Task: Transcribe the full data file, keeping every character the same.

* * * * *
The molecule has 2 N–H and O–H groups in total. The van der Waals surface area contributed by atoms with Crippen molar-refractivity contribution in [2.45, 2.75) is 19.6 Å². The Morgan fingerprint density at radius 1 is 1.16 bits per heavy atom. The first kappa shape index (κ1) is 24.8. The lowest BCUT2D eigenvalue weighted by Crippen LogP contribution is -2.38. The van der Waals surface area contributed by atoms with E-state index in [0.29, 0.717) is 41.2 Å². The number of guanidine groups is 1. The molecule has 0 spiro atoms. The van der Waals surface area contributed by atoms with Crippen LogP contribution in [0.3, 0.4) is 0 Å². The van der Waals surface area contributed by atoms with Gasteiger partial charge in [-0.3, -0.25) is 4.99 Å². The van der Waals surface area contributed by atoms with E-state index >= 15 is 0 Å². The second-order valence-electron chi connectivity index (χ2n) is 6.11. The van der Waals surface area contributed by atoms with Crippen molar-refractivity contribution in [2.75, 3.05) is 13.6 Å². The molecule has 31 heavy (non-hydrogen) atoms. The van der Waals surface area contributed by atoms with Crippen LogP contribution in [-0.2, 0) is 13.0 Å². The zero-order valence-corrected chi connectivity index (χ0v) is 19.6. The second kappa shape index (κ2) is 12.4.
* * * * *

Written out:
The molecule has 2 N–H and O–H groups in total. The van der Waals surface area contributed by atoms with Crippen molar-refractivity contribution in [2.45, 2.75) is 19.6 Å². The Morgan fingerprint density at radius 1 is 1.16 bits per heavy atom. The first kappa shape index (κ1) is 24.8. The lowest BCUT2D eigenvalue weighted by Crippen LogP contribution is -2.38. The van der Waals surface area contributed by atoms with E-state index in [0.29, 0.717) is 41.2 Å². The number of guanidine groups is 1. The molecule has 0 spiro atoms. The van der Waals surface area contributed by atoms with Crippen LogP contribution in [0.3, 0.4) is 0 Å². The van der Waals surface area contributed by atoms with Gasteiger partial charge in [-0.3, -0.25) is 4.99 Å². The van der Waals surface area contributed by atoms with E-state index >= 15 is 0 Å². The second-order valence-electron chi connectivity index (χ2n) is 6.11. The van der Waals surface area contributed by atoms with Crippen molar-refractivity contribution in [2.75, 3.05) is 13.6 Å². The molecule has 31 heavy (non-hydrogen) atoms. The van der Waals surface area contributed by atoms with Crippen LogP contribution in [-0.2, 0) is 13.0 Å². The zero-order valence-corrected chi connectivity index (χ0v) is 19.6. The second kappa shape index (κ2) is 12.4.